Discrete Mathematics (6698.4)
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|0.125||3||Faculty Of Education, Science, Technology & Maths|
|Discipline||Study level||HECS Bands|
|Academic Program Area - Maths & Technology||Level 1 - Undergraduate Introductory Unit|| Band 1 2021 (Commenced After 1 Jan 2021)
Band 1 2021 (Commenced Before 1 Jan 2021)
Learning outcomes1. understand and manipulate the language and notation of symbolic logic;
2. understand and create proofs of numeric and algebraic propositions;
3. understand and use the language and notation of sets, relations and functions, graphs and trees.
4. analyse and create simple automata.
5. understand the concept of recursion and solve problems using this concept.
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This unit is concerned with the mathematics that underlies numerous aspects of modern computing including logic circuits, algorithm correctness, databases, run-time analysis, and automata. The unit emphasises the rigorous understanding of the mathematical tools that have proven to be of crucial importance for these applications. Students successfully completing this unit will be able to use these tools, and understand mathematical arguments including proof.
Assumed knowledgeACT: Mathematics Applications major; NSW: Mathematics major.
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Required text: Susannah S. Epp, Discrete Mathematics with Applications, 4th edition, Brooks/Cole Cengage Learning, 2011.
The electronic version is available from the publisher's website. The hardcover is available from the UC Co-op Bookshop.
Eric Gossett, Discrete Mathematics with Proof, Prentice Hall, 2003.
Ralph P Grimaldi, Discrete and Combinatorial Mathematics, Pearson Education, 2006.
Richard Johnsonbaugh ,Discrete Mathematics, Pearson Education, 2016.
Submission of assessment items
Special assessment requirements
To obtain a particular grade in this unit it is necessary that students must complete all assessment tasks. All assessment items will receive a numerical mark. The final grade will be determined as a weighted average of the individual assessment items. In order to pass this unit students have to obtain a mark of 50% or greater for the assessment as a whole.
Students have a responsibility to uphold University standards on ethical scholarship. Good scholarship involves building on the work of others and use of others' work must be acknowledged with proper attribution made. Cheating, plagiarism, and falsification of data are dishonest practices that contravene academic values. Refer to the University's Student Charter for more information.
To enhance understanding of academic integrity, all students are expected to complete the Academic Integrity Module (AIM) at least once during their course of study. You can access this module within UCLearn (Canvas) through the 'Academic Integrity and Avoiding Plagiarism' link in the Study Help site.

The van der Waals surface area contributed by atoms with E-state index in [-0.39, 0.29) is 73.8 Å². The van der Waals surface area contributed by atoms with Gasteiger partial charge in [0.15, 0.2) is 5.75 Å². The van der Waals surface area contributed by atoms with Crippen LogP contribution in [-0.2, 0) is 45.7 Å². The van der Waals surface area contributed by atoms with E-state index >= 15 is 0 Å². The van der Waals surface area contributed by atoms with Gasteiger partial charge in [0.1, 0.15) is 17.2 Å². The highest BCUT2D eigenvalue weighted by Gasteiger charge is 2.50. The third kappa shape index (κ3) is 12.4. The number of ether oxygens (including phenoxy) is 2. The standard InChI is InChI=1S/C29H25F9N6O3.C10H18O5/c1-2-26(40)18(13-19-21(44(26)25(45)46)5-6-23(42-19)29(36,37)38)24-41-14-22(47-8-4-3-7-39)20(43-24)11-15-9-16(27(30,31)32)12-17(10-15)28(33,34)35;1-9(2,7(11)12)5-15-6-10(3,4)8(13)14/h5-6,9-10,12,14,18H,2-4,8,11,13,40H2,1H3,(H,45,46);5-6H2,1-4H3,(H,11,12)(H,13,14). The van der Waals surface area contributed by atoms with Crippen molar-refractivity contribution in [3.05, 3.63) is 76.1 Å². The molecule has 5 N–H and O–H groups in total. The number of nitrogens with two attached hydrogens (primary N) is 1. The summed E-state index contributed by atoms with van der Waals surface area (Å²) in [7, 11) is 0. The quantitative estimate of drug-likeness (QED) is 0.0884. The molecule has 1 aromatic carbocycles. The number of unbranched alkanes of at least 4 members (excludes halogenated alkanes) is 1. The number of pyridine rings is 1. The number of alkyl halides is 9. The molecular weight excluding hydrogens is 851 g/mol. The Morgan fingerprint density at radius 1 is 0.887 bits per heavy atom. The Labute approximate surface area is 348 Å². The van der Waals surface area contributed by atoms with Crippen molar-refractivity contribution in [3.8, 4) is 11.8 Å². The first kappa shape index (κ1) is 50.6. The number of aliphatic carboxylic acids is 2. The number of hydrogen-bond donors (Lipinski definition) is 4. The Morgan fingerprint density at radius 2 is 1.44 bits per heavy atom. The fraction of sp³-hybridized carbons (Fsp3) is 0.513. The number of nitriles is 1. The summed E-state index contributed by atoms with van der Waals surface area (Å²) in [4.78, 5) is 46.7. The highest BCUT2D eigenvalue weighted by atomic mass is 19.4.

Use of Text-Matching Software
The University of Canberra uses text-matching software to help students and staff reduce plagiarism and improve understanding of academic integrity. The software matches submitted text in student assignments against material from various sources: the internet, published books and journals, and previously submitted student texts.
Your participation in lectures and tutorial activities will enhance your understanding of the unit content and therefore the quality of your
assessment responses. Lack of participation may result in your inability to satisfactorily pass assessment items. Experience has shown
that students who do not attend classes, have difficulty passing the unit. Please note that lectures are not recorded.
Students should also be aware that the subject will be examined on material covered in all classes, It is the individual student's
responsibility to ensure that they are sufficiently familiar with this material. Attendance at classes is one of the best ways of ensuring this
familiarity. While some of the lecture notes and course materials are available online, these are intended to be broad outlines of the
lectures. Do not make the mistake of assuming that the materials perfectly substitute for class attendance and participation.
There will be an assessment item in each tutorial. Make-up assessment for missed tutorials will only be provided in exceptional
Required IT skills
All students are assumed to be able to:
- Read and print documents on the unit website – mostly in Adobe PDF format.
- Communicate using e-mail.
- Use their own scientific calculator.
The e-book version of the textbook should be available for around $85. If you decide to buy the hardcover version, it will be significantly more expensive. The calculator should be available for around $30.
Work placement, internships or practicums
Communication with class: It is assumed that all students will regularly (at least weekly) open the unit's website and read any announcements there. It is also assumed that all students will regularly (at least weekly) read e-mail received at their UC student accounts. Announcements made at lectures or circulated by e-mail to UC student accounts will be deemed to have been made to the whole class.
Provision of calculator: It is the student's responsibility to bring a suitable (working!) calculator to the tests and final exam. We will not be supplying these and no consideration can be given to those who come to a test without one.
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